I don't believe any empirical study that would answer these questions has ever been done. Isn't it time we did our homework instead of using subjective, emotional, turf-protecting arguments to justify our demands'? * Varying needs. in my travels, I find that personnel needs vary with the size and location of labs. The larger the lab, the greater the need for several levels of qualified personnel. The smaller the lab, the greater the need for more advanced knowledge and skill.

Cross-training to increase personnel flexibility is on the rise. The concentration on patient outcome measures, off-site testing, and restriction of unnecessary or inappropriate testing has provided opportunities to expand the responsibilities of laboratorians. Adding to these factors the continuing growth of automation makes it clear that the qualifications of lab personnel must keep pace with the changes.

I believe technologists need a broad base of understanding not only of general scientific laboratory principles but also of theory, problem solving, correlating and intergrating patient data, and skills in interaction. The focus should be on what to do rather than on how to do it. Laboratorians can achieve these competencies in other ways than by obtaining a baccalaureate.

Although most laboratory practitioners have completed two- or four-year academic programs, many competent individuals have not. They are proof that alternate routes work. I am a strong proponent of alternatives as long as the following criteria are used:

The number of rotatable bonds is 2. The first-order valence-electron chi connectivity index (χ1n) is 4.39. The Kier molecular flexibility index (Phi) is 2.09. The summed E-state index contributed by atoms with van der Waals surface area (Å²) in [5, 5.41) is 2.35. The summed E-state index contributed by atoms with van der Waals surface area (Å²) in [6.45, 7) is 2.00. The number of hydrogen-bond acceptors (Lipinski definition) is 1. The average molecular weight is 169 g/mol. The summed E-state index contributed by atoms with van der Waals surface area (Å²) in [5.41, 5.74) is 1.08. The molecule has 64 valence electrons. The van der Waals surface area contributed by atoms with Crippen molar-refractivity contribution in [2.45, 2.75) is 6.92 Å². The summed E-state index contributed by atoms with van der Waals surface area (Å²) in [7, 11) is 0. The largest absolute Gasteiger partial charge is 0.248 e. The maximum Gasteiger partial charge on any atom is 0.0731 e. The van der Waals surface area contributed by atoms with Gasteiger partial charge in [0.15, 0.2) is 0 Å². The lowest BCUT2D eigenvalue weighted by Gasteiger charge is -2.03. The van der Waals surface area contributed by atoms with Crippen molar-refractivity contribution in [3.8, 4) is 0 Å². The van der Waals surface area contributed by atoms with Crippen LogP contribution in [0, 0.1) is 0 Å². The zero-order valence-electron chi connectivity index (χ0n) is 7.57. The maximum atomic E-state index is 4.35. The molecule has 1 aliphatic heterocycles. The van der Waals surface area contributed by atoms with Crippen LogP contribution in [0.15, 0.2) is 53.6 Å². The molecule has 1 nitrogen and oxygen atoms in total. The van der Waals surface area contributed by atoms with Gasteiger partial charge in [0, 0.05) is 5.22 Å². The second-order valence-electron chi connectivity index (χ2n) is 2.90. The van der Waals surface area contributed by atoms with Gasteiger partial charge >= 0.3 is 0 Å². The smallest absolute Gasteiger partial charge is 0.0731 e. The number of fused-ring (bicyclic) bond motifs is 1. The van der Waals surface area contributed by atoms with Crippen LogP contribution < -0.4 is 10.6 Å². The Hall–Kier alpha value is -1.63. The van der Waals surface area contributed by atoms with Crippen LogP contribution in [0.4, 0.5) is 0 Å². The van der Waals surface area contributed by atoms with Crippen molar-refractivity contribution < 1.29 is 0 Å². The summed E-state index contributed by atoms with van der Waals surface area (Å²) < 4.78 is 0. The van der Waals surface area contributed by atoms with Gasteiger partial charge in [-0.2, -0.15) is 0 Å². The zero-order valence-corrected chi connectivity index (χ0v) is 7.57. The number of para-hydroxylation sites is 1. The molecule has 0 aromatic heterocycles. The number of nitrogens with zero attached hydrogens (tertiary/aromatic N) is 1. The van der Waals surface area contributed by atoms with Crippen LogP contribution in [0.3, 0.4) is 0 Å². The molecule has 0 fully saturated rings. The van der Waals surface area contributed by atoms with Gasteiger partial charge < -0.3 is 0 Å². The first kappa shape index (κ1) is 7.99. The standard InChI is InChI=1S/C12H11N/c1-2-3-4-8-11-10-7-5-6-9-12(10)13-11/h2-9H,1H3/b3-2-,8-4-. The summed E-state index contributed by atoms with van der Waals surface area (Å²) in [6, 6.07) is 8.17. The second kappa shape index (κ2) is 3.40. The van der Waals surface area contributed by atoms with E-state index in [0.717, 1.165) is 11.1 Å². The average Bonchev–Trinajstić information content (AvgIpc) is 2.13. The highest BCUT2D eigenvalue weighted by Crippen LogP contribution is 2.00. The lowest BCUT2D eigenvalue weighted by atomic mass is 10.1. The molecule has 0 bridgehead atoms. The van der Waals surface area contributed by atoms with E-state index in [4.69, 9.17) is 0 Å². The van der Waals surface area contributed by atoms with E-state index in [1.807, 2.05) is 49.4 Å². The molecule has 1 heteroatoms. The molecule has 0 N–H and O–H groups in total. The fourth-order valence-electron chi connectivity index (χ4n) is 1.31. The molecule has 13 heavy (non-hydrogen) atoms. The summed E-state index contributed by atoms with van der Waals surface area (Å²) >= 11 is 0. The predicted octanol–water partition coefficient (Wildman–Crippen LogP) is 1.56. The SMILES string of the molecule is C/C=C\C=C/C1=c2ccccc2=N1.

The benchmark for knowledge and skills should be a baccalaureate for the CLS and an associate degree for the CLT. A clear definition of equivalency should be established for those who achieve their academic-related education in nontraditional ways.

*A structured clinical program, consisting of either a combination of student and hospital clinical experience or a full hospital program, should be completed.

*All practitioners should pass a national certification exam reflecting the above benchmark levels of knowledge and skill. Only one national exam, recognized by every state, should exist.

It is not enough, however, to establish national qualifications. Even after winning their credentials many new laboratorians are not allowed to utilize their hard earned knowledge. Instead, they are placed before machines and told to push buttons. Individuals should not come to this field with unrealistic expectations.

Isn't it time we all put aside our personal biases, vested interests, and political differences to present a united front that will solidify our profession'? Then and only then will we achieve the status and economic parity everyone so eagerly seeks. Once we solve these problems that have become synonymous with the lab profession, we will be able to attract the quality and quantity of individuals needed in the field. And only then will we insure performance and services of the highest caliber. n
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Author:Barros, Annamarie
Publication:Medical Laboratory Observer
Article Type:column
Date:Jun 1, 1990
Words:919